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Looking back at King’s Lynn rail vandalism, Ethel Tipple School at Fairstead, Farmers Arms vs Swan Street Motors at Knights Hill in 2005

Our weekly Memory Lane column looks back to March 1993 and March 19 - 25 2005...

Victory was sweet – but occasionally messy – for the Farmers Arms in a Lynn sporting challenge against Swan Street Motors in March 1993.

Staff at the Knights Hill pub threw down the gauntlet to the Hardwick garage and battled for top honours in paintball, petanque, darts, tenpin bowling and snooker.

Victory was sweet – but occasionally messy – for the Farmers Arms in a Lynn sporting challenge against Swan Street Motors in March 1993. Photo: MLNF-930340
Victory was sweet – but occasionally messy – for the Farmers Arms in a Lynn sporting challenge against Swan Street Motors in March 1993. Photo: MLNF-930340

The five sporting skirmishes over the space of two months eventually saw the Knights Hill team carry off the engraved trophy, which is held in this picture by Farmers Arms manager Diane Thompson.

David Watts, the pub bar manager, said it was possible a similar challenge could be held in the future for charity.

Lynn’s track record for vandalism and trespass on the railway has seen it named at number two in a league table of shame for East Anglia.

On This Week: March 19 – 25, 2005

Youngsters playing on the tracks, jumping level crossing barriers and trespassing on the lines are worse in Lynn than all bar one of the stations across five counties – with lives being put at risk. Last year a total of 21 incidents were recorded on Lynn’s railway, and out of a total of 226 stations in the region that figure was only topped by Enfield in Greater London.

Railway operators are hitting back with a new campaign to drive home the message that tracks and crossings are not playgrounds.

The Ethel Tipple School at Fairstead, Lynn, will close for one day this week due to strike action planned by local government workers.

The closure of the school, which caters for pupils with special needs, was confirmed by Norfolk County Council, with members of Unison, UCATT, Amicus and T & G members all set to strike over their pensionable age being raised from 50 to 55.

Members are also protesting over the removal of the 85-year rule which allows them to take early retirement if their age and length of service adds up to 85 years or more. Staff at Gaywood Park High School may also be involved.

Ray Harding has been appointed as the new chief executive of West Norfolk Council, the role he has been fulfilling on a temporary basis for the past nine months.

Mr Harding, who joined the authority as a corporate director in 2003, has been acting as chief executive since the former incumbent Geoff Chilton went off on long-term sickness before taking early retirement at the end of last year.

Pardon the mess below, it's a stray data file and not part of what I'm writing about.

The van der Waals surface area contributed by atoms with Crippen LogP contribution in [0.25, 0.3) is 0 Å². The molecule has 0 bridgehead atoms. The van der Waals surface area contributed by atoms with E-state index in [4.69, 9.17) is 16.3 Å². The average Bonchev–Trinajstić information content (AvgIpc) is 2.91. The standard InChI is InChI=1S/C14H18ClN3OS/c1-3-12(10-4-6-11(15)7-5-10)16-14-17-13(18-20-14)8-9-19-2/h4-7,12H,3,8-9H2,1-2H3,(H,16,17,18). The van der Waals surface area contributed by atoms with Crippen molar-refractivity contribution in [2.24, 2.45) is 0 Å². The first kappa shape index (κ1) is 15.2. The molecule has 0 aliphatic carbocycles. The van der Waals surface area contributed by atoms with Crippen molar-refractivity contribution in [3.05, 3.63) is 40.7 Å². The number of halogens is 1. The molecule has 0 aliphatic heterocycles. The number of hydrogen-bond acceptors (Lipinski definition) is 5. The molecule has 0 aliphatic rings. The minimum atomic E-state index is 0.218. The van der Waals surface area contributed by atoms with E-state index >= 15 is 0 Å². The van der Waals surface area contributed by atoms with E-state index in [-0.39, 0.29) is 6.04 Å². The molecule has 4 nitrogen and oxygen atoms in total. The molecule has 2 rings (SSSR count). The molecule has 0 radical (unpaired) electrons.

Drivers travelling through Nordelph for the next four days face a 35-mile diversion with the closure of a stretch of the A1122. Wisbech Road in Nordelph will be closed between the Barroway Drove road and the old Nordelph garage from 7.30am to 10pm while the carriageway is resurfaced as part of a £67,000 project.

Just two years after major redundancies, Jaeger has shed yet another five jobs from its Lynn warehouse, with its future in the town hanging in the balance. The clothes retailer has just months left to look for a new home before it is forced to make way for Lynn’s next £5 million DIY store. Jaeger says it is keen to stay in Lynn and is currently in talks about a possible move to the Nar Ouse Regeneration Area (NORA) scheme in South Lynn.

Vanilla Pod, one of Lynn’s best-loved bands, will celebrate its tenth birthday this week by rocking the night away with a party at North Lynn Discovery Centre. After its formation a decade ago Vanilla Pod recorded their first full-length album, Trigger, in 1997 and were soon busy touring the UK as well as playing venues in mainland Europe, Australia and Hong Kong. Despite having done so much, vocalist Rob Bunting said Vanilla Pod could well last another ten years.

Wissington sugar factory is now officially the leading beet processing plant in the world. Processing around 2.4 million tonnes of UK-grown sugar beet every year, British Sugar’s flagship operation is the largest and most efficient of its type. Others in Europe produce more crystal sugar on a daily basis but none process so much sugar beet in a season or produce so much sugar in a year. During the last couple of months the 2004/05 campaign it broke its daily processing record and averaged more than 18,000 tonnes daily.

Sixty more mopeds for loaning to people who need help getting to work in West Norfolk have been provided through a £427,400 Big Lottery Fund grant. Since starting in 1996, the scheme has a total of 200 mopeds throughout rural Norfolk and The Fens. Now based in Dereham, it is the largest project of its kind in the country and recently passed the 1,000 applicants milestone.

Encouraging more schools across the country to join in recycling schemes is the first priority for Downham College student Janneke Dobben as she settles into her new role as Member of Youth Parliament (MYP) for West Norfolk. Janneke is one of only four MYPs representing the whole of Norfolk.

Hundreds of workers at the Kinnerton chocolate factory in Fakenham are celebrating a tasty share of £1million after the sale of the business. Company owner Clive Beecham has accepted a £28 million bid for the business and said he was keen that workers should also get a generous cut.

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